Looking up words in a Malay dictionary can be problematic, as you have to identify the root of the word. I was reminded of this just a couple of days ago when I was trying to find mengerikan in the dictionary, and I didn't know if the root was eri, keri or ngeri so whether I should be looking it up under 'e', 'k' or 'n'. (In fact, the root is ngeri, 'fear', and mengerikan means 'frightening'.)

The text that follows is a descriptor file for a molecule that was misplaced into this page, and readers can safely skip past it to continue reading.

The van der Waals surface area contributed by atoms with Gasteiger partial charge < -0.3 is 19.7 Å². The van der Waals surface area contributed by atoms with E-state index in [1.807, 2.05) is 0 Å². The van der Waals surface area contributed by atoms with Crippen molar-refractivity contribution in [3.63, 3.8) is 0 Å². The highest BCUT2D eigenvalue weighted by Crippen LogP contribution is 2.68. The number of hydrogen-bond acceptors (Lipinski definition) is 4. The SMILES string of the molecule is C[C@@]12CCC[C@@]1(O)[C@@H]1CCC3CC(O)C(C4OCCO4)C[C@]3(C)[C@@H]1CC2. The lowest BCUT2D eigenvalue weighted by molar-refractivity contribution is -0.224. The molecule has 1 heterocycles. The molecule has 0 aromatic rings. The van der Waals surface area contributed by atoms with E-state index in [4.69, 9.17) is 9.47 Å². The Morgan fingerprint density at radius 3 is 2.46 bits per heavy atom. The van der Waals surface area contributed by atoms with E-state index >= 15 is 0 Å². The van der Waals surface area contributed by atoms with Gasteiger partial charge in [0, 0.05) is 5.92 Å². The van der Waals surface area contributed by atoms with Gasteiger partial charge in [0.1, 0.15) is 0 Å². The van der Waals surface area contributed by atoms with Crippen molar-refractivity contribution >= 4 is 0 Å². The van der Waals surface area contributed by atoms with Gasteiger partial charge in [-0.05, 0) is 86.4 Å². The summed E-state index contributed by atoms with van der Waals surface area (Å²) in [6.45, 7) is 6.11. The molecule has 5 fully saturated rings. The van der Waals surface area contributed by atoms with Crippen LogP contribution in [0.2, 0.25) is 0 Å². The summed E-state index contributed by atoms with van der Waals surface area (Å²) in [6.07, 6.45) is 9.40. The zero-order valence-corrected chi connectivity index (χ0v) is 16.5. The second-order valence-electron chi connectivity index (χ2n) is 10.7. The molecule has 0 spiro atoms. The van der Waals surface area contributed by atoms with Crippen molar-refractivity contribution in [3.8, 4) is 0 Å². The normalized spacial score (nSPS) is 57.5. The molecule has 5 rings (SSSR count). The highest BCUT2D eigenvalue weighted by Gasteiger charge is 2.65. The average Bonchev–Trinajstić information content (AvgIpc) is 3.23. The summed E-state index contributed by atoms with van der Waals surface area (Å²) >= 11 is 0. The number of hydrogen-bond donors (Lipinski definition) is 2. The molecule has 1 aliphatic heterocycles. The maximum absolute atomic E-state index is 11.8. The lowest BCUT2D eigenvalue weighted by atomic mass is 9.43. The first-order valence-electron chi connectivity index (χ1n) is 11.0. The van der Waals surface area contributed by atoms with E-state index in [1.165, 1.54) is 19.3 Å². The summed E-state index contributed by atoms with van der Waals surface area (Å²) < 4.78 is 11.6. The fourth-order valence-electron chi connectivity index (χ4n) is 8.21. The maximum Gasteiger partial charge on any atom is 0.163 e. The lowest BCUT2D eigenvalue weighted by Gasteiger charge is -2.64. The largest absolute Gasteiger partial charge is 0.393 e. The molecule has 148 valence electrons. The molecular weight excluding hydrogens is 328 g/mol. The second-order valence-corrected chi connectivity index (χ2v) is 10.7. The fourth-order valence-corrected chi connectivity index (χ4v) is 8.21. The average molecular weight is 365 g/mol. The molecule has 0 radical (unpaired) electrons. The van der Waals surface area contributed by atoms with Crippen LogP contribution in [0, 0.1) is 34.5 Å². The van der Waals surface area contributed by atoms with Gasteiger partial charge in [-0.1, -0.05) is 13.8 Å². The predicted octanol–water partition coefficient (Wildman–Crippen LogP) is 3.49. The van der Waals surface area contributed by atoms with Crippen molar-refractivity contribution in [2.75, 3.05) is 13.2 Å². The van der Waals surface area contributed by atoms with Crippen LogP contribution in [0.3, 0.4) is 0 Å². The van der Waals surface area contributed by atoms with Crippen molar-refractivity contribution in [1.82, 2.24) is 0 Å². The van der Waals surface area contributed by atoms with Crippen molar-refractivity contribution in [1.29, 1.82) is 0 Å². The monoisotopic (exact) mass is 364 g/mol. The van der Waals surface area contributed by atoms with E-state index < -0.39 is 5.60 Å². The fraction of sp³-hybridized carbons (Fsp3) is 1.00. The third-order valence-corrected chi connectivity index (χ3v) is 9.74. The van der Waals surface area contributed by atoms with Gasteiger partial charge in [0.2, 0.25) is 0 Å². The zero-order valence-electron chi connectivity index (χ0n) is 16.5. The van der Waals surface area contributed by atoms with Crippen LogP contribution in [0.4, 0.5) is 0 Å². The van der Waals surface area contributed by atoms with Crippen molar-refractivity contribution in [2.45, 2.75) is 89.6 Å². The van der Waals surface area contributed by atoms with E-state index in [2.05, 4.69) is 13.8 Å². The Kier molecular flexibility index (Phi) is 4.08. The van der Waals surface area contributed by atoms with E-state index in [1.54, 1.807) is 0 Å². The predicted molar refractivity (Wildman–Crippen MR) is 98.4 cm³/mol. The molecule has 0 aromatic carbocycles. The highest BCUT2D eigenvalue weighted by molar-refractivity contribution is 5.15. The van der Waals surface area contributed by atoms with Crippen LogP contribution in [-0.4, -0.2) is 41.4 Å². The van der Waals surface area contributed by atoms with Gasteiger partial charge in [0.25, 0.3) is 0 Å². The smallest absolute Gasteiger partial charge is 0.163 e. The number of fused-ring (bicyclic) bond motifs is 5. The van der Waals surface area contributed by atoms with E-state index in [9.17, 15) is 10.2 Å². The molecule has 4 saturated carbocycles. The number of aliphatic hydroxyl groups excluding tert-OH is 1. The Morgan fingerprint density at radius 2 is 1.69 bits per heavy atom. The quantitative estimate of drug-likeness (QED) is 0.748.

Just like Malay, English has prefixes and suffixes. But fortunately in English, prefixes in English change the meaning substantially (they are derivational), so for example you look up distrust under 'd' and not 't'; and words like walks, walking and walked which have inflectional suffixes are all listed under 'w', so there is no problem.
Mind you, the problems of looking up a word in a Malay dictionary are trivial compared to the difficulty of looking up Chinese characters. When using a Chinese dictionary, you need to guess the radical and then count the number of strokes, and that can be a serious challenge. In comparison, the difficulties posed by Malay dictionaries are minor.